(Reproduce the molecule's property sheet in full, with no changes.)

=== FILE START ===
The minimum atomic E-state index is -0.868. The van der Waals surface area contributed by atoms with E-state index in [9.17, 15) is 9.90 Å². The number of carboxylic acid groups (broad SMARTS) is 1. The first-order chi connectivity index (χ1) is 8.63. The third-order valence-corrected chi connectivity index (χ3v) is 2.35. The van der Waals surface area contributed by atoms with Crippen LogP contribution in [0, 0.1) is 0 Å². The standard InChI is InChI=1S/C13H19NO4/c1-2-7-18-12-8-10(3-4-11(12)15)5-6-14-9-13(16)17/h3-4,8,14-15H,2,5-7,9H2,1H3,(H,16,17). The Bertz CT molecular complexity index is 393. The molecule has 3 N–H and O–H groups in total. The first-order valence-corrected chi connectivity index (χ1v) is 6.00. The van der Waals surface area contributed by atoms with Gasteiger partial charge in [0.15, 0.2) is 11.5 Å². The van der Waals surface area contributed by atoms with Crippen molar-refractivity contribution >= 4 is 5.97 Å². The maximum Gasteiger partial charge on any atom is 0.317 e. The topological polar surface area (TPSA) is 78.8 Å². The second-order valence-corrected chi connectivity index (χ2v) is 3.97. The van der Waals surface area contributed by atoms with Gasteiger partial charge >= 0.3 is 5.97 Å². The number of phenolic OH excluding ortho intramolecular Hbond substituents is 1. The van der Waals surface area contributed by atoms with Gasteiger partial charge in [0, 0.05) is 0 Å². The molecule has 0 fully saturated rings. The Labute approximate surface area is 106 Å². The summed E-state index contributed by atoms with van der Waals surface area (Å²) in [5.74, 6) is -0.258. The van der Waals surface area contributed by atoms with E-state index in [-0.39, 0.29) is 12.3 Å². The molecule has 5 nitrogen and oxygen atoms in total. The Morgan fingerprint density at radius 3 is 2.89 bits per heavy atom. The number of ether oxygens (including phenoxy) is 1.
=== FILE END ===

The minimum atomic E-state index is -0.868. The van der Waals surface area contributed by atoms with E-state index in [9.17, 15) is 9.90 Å². The number of carboxylic acid groups (broad SMARTS) is 1. The first-order chi connectivity index (χ1) is 8.63. The third-order valence-corrected chi connectivity index (χ3v) is 2.35. The van der Waals surface area contributed by atoms with Crippen LogP contribution in [0, 0.1) is 0 Å². The standard InChI is InChI=1S/C13H19NO4/c1-2-7-18-12-8-10(3-4-11(12)15)5-6-14-9-13(16)17/h3-4,8,14-15H,2,5-7,9H2,1H3,(H,16,17). The Bertz CT molecular complexity index is 393. The molecule has 3 N–H and O–H groups in total. The first-order valence-corrected chi connectivity index (χ1v) is 6.00. The van der Waals surface area contributed by atoms with Gasteiger partial charge in [0.15, 0.2) is 11.5 Å². The van der Waals surface area contributed by atoms with Crippen molar-refractivity contribution >= 4 is 5.97 Å². The maximum Gasteiger partial charge on any atom is 0.317 e. The topological polar surface area (TPSA) is 78.8 Å². The second-order valence-corrected chi connectivity index (χ2v) is 3.97. The van der Waals surface area contributed by atoms with Gasteiger partial charge >= 0.3 is 5.97 Å². The number of phenolic OH excluding ortho intramolecular Hbond substituents is 1. The van der Waals surface area contributed by atoms with Gasteiger partial charge in [0, 0.05) is 0 Å². The molecule has 0 fully saturated rings. The Labute approximate surface area is 106 Å². The summed E-state index contributed by atoms with van der Waals surface area (Å²) in [5.74, 6) is -0.258. The van der Waals surface area contributed by atoms with E-state index in [-0.39, 0.29) is 12.3 Å². The molecule has 5 nitrogen and oxygen atoms in total. The Morgan fingerprint density at radius 3 is 2.89 bits per heavy atom. The number of ether oxygens (including phenoxy) is 1.